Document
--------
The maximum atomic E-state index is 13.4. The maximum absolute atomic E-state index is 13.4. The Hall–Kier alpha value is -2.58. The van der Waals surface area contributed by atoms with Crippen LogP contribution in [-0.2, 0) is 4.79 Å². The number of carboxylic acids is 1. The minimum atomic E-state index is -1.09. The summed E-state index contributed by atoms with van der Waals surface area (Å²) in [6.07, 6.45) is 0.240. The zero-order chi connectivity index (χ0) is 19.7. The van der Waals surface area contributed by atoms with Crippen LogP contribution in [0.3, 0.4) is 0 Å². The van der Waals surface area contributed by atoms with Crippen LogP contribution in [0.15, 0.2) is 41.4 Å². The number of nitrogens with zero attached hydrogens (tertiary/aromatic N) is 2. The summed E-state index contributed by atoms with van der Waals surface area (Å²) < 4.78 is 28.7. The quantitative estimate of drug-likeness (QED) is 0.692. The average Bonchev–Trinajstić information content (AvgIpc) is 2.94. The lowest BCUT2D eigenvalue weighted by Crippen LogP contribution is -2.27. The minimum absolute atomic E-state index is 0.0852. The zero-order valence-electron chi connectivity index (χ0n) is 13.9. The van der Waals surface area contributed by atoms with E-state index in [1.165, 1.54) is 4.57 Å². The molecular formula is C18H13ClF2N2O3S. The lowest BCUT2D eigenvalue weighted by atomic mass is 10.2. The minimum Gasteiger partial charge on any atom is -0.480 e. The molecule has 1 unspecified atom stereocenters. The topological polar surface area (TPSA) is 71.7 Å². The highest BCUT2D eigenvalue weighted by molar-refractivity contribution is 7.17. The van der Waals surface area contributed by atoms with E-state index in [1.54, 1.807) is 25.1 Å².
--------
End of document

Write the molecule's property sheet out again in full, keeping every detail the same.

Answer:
The maximum atomic E-state index is 13.4. The maximum absolute atomic E-state index is 13.4. The Hall–Kier alpha value is -2.58. The van der Waals surface area contributed by atoms with Crippen LogP contribution in [-0.2, 0) is 4.79 Å². The number of carboxylic acids is 1. The minimum atomic E-state index is -1.09. The summed E-state index contributed by atoms with van der Waals surface area (Å²) in [6.07, 6.45) is 0.240. The zero-order chi connectivity index (χ0) is 19.7. The van der Waals surface area contributed by atoms with Crippen LogP contribution in [0.3, 0.4) is 0 Å². The van der Waals surface area contributed by atoms with Crippen LogP contribution in [0.15, 0.2) is 41.4 Å². The number of nitrogens with zero attached hydrogens (tertiary/aromatic N) is 2. The summed E-state index contributed by atoms with van der Waals surface area (Å²) < 4.78 is 28.7. The quantitative estimate of drug-likeness (QED) is 0.692. The average Bonchev–Trinajstić information content (AvgIpc) is 2.94. The lowest BCUT2D eigenvalue weighted by Crippen LogP contribution is -2.27. The minimum absolute atomic E-state index is 0.0852. The zero-order valence-electron chi connectivity index (χ0n) is 13.9. The van der Waals surface area contributed by atoms with E-state index in [1.165, 1.54) is 4.57 Å². The molecular formula is C18H13ClF2N2O3S. The lowest BCUT2D eigenvalue weighted by atomic mass is 10.2. The minimum Gasteiger partial charge on any atom is -0.480 e. The molecule has 1 unspecified atom stereocenters. The topological polar surface area (TPSA) is 71.7 Å². The highest BCUT2D eigenvalue weighted by molar-refractivity contribution is 7.17. The van der Waals surface area contributed by atoms with E-state index in [1.54, 1.807) is 25.1 Å².